Michael Bevilacqua, Robert Rauschenberg & David Salle: Songs for Sale

 

Gallery Faurschou Beijing

25 November 2010 – 06 March 2011

Press Release:

 

Songs for Sale, is an exhibition of three large-scale paintings by Robert Rauschenberg, David Salle, and Michael Bevilacqua now opening at FAURSCHOU BEIJING.

 

The exhibition celebrates the tradition of the “big American painting,” the epic works of the New York School and Pop era painters that reflect the scale of the American landscape and the sweep of the American vision.

The exhibition features three ambitious works: Robert Rauschenberg’s Ten Yard Sale, 1999, (306 x 884 cm), David Salle’s Songs for Sale, 1997, (305 x 2621 cm), and Michael Bevilacqua’s Show Your Bones, 2006, (274x 1097 cm).

 

Robert Rauschenberg (1925 – 2008) has had the capacity of being one of the most important American artists ever since the beginning of his career in the 1950’s - right until his death two years ago at the age of 83.

 

Rauschenberg works collects images from American everyday life, where the fine and beautiful equally is to be found in prosaic things such as a Manhattan rooftop water tank, a ramshackle shed, a cable drum, or a stack of old roof tiles. His Combines, silk-screens and photo collages all bear his trademark: The tactile surface and the aesthetic balance of his compositions. He was unsurpassed in colour, composition, visual rhythm; and an aesthetic genius when it came to the sensual surface and materiality of the work.

 

The inaugural exhibition at FAURSCHOU BEIJING was a three decades show of works by Robert Rauschenberg where Ten Yard Sale was included. It is one of the largest works from the Anagrams (A Pun) series. Mary Lynn Kotz, author of “Rauschenberg/Art and Life”, describes the Anagrams as telling “his story of the world in the last few years of the twentieth century through imagery collected from his travels. As in verbal anagrams, he rearranged his images to ‘discover a hidden message,’ one that brings the ordinary, the unique, and the universal into his own collaged-image patterns. As always, though the photographs record his experience, Rauschenberg left it up to the viewer to supply the narrative, to make a personal connection among the images the artist brought to paper.”

 

David Salle (1952) had his international breakthrough as a painter in the 1980’s with his large figurative works, eclectically juxtaposing various image fragments and objects. Quoting art history, advertising, films, erotica, comics and his own black and white photographs, Salle creates complex, collage-like compositions.

 

David Salle describes Songs for Sale (1997) as “a cornucopia of American images.” In developing the composition, the artist was inspired by the American musical theatre, which is reflected in the title. The composition is analogous to popular music and dance; it is full of syncopated and contrapuntal rhythms. “It’s like a big piece of sheet music,” Salle says of this piece which has the size of a mural. “Like a 19th Century camping song or saloon song, grabbing disparate elements of the American Vernacular.”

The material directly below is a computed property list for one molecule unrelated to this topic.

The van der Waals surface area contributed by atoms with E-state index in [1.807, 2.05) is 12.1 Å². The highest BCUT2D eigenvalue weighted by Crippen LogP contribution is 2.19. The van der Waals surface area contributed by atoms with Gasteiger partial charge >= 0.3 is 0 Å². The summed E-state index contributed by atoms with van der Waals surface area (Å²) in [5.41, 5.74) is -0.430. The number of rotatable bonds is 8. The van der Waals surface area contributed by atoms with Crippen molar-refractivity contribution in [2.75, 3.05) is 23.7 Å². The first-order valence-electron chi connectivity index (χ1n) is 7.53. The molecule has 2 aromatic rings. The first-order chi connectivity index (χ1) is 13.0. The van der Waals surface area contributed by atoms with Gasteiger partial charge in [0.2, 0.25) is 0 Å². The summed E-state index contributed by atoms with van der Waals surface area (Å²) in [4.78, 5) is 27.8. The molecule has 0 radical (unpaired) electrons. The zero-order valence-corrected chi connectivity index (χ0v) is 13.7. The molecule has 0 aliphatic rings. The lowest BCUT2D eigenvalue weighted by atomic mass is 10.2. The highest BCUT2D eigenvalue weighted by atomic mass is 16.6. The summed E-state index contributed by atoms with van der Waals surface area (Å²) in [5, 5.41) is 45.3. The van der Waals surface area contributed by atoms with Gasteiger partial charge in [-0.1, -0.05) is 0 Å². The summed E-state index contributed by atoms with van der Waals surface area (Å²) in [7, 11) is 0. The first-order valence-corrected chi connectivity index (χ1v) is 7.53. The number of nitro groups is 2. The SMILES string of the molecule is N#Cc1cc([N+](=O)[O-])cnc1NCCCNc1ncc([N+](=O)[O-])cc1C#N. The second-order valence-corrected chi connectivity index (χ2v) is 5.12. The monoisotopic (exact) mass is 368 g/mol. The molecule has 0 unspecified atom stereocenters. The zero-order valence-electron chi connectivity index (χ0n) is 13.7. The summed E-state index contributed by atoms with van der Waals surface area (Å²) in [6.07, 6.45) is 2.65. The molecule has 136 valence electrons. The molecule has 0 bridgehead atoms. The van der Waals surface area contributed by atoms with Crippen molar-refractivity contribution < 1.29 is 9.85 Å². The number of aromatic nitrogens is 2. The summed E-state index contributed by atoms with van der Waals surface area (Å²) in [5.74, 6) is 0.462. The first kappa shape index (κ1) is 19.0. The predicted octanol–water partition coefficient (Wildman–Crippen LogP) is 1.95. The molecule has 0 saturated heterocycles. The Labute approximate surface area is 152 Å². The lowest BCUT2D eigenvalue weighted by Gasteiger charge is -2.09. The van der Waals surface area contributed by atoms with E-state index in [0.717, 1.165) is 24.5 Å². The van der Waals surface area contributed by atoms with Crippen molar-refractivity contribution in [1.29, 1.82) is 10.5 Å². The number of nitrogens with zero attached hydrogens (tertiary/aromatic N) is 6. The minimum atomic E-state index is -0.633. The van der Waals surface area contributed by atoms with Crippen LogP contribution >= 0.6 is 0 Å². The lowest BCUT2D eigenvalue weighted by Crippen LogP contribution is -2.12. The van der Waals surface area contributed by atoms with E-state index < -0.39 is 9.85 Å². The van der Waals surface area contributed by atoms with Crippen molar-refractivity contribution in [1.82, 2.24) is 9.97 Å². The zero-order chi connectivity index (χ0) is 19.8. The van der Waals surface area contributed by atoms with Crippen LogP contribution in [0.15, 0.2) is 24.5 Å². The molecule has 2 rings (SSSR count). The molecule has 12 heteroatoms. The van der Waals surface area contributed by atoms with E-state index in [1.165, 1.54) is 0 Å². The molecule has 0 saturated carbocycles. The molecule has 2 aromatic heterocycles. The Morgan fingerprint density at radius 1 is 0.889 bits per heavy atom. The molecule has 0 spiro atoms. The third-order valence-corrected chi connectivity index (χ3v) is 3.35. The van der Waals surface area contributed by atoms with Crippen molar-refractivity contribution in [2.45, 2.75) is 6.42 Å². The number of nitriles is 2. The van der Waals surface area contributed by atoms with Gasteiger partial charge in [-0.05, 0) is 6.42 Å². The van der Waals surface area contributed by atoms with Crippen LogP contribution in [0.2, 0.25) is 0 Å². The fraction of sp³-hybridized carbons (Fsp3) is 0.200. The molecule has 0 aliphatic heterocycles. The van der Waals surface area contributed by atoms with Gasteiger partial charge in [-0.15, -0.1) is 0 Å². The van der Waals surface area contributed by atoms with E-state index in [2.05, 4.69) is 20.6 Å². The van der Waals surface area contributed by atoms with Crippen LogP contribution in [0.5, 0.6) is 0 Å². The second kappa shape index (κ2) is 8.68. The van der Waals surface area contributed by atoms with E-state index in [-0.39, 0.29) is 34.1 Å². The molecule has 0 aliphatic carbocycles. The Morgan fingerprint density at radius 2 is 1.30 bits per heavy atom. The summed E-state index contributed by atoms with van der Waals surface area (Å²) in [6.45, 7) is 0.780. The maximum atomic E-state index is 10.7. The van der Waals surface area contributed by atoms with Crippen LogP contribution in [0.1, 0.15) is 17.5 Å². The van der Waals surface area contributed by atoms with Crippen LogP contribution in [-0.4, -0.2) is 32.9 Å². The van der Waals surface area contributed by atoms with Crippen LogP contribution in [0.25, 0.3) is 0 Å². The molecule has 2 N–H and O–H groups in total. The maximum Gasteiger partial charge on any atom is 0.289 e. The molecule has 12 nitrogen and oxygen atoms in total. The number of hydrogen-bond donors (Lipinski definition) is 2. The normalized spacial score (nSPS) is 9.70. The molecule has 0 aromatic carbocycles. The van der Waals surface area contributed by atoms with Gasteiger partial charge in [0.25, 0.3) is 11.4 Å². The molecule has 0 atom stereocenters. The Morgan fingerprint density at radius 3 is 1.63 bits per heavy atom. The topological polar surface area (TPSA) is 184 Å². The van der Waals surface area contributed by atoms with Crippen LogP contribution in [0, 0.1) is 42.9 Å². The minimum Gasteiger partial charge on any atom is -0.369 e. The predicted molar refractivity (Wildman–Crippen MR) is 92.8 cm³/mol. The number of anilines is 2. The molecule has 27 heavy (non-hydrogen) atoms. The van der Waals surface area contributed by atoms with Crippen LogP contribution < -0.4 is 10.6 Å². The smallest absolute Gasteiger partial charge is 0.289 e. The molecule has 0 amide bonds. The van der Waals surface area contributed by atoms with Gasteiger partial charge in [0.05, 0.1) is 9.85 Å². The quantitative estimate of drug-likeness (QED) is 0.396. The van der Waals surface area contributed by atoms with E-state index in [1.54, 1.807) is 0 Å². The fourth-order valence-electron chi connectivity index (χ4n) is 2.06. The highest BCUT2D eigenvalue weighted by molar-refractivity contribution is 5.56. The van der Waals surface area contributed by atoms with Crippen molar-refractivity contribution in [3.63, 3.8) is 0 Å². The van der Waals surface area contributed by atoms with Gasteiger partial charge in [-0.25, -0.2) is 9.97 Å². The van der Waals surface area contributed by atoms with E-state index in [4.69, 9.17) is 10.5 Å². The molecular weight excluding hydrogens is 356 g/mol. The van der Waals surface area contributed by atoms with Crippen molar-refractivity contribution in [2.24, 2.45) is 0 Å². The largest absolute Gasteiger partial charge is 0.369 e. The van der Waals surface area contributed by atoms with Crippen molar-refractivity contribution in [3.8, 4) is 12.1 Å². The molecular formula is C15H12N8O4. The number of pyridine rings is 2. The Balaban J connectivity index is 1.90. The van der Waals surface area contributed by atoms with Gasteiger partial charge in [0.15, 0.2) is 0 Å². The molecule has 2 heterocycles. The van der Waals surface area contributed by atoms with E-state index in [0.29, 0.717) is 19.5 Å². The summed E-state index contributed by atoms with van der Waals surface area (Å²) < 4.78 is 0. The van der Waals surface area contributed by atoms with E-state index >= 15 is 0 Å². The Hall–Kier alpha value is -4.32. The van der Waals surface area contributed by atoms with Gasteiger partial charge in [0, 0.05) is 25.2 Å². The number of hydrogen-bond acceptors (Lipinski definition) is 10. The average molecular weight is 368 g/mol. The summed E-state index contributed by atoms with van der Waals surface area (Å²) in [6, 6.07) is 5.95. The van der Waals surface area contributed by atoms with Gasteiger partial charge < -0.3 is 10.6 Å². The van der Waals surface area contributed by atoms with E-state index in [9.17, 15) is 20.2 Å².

The imagery is Pop and contemporary. The central image of the mural is that of painting itself – a canvas stretcher turned away from the viewer. The painting seen from behind is a classic image from American art history referring both to the trompe l’oeil tradition and to the self-reflexive attitude of much recent art. The composition flows out in both directions from this centre point of the reversed canvas. It is as if both ends of the painting could be brought together to form a continuous band, a great encircling loop.

 

The sheer size of the painting makes it amazing – the painting is 26 meter long, the myriad of images and the numerous shifts in scale keep the eye pulsing across the picture surface. The painting offers sensual pleasures as well; it overflows with images of things to eat and drink, to touch, and hear.

 

Michael Bevilacqua (1966) has previously shown at Faurschou Beijing. He started out in the early 1990’s, when he became known for his Pop-inspired, brightly coloured, graphic paintings. They have a collage-like quality and are composed from a mass of visual fragments – both figurative and abstract; cultural icon and personal reference.

 

Show Your Bones (2006) is Michael Bevilacqua’s largest and most ambitious painting. Its title refers to the way the imagery of the painting sums up the artist’s influences and his own history as an artist. The structure of the work corresponds to the structure of sampling and layering in contemporary musical composition. It also reflects the spliced and layered structure of contemporary consciousness. Bevilacqua’s composition includes two surrogate self portraits, the doorway to his former studio, and a still life of wine bottles and spray cans, an allusion to the way he learned to paint as a teenager. There are also quotations from some of his earlier paintings and the big number 7 from the side of his painted racecar. There is also an array of images from album covers and music videos that intersect with his artistic interests.

 

This show was originally made in 2006 by Jeffrey Deitch and was shown in his New York Space, Deitch Projects. We are pleased to show these remarkable paintings for a Chinese audience.

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